Also, we talk a lot about how Bobby had been hiding a part of his identity from everyone. He’s filling the air. He’s nervous. These are nervous jokes. We’re going to be massaging that in the story talking about that, and how he changes on a micro-interaction level. Maybe, he’s gonna fill the air a little less with dumb jokes, or maybe his jokes will just be good. We shall see.

GP: Yeah, they’re a big part of his character. So, the X-Men have been used as a metaphor for LGBTQ themes for years. What experiences do you as a gay man bring to these characters that a straight writer couldn’t?

SG: I talk a lot about how the power of diverse storytelling lies in the details and specificity. On the way to the interview, we were talking about how opening up the restrooms at FlameCon and making them gender free opened my eyes to “Now I can’t just pop in and pop out. I have deal with a line.” But, cool, I’m aware of my privilege.

There’s no way you can have insight into a story so it’s not even in your eye line. But we bring the specifics of what the experience feels like. Case in point, in issue six of the first series, he falls head over heels with a guy he meets in L.A., Judah Miller. And he thinks about wanting to move to L.A. Resisters, and people who didn’t the like book as a whole, thought that was dumb, and gay Twitter had my back and was like, “No, girl, listen. This is what happens when you just come out, and you’ve spent your whole life thinking you can’t have something.”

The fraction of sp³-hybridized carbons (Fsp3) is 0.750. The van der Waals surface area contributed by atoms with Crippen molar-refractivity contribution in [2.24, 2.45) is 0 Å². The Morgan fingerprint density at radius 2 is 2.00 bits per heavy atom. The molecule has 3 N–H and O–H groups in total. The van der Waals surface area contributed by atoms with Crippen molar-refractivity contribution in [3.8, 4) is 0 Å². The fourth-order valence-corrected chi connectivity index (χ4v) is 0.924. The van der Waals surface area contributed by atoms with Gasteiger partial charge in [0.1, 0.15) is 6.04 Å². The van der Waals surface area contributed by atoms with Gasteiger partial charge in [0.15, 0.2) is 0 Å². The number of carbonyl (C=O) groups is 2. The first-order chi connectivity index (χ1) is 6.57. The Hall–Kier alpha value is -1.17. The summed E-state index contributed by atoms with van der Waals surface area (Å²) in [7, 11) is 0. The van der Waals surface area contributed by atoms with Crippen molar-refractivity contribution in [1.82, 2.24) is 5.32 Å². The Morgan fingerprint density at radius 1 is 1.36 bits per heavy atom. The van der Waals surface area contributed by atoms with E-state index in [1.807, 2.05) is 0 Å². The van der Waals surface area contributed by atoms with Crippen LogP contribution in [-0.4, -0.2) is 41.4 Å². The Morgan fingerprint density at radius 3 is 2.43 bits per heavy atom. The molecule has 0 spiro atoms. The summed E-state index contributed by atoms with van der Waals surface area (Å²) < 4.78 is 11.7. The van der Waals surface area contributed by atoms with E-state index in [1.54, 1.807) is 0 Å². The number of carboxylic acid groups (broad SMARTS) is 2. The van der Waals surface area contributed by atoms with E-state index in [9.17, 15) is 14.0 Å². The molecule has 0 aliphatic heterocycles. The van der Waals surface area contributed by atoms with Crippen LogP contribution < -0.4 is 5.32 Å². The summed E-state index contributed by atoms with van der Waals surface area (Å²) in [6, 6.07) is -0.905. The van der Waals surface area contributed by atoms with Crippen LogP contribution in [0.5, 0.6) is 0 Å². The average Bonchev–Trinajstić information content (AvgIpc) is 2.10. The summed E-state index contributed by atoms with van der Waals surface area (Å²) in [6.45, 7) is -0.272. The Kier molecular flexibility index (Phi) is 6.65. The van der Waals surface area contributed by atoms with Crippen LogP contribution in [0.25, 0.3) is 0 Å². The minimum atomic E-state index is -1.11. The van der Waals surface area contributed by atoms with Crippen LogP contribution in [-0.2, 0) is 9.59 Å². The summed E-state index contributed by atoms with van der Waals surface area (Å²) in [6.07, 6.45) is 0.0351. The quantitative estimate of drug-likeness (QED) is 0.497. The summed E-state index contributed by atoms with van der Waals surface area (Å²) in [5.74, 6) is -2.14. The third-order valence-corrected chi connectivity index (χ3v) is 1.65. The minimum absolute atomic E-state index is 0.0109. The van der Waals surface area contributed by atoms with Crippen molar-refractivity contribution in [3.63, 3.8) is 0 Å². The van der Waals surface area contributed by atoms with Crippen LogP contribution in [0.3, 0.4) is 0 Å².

You do latch onto the first person who gives it to you and make very questionable decisions about moving across the country. I almost moved to Seattle for love. So, the thing I bring where I can have a character do something that works for the sake of dramatic storytelling, but is still rooted in a reality. I think if a hetero, cis writer did this, it would come off more problematically.

GP: Speaking of your experience, you’ve written a lot of autobio comics, like Self-Obsessed and Not My Bag. How do you switch gears from writing so personally about yourself to writing about a corporate property?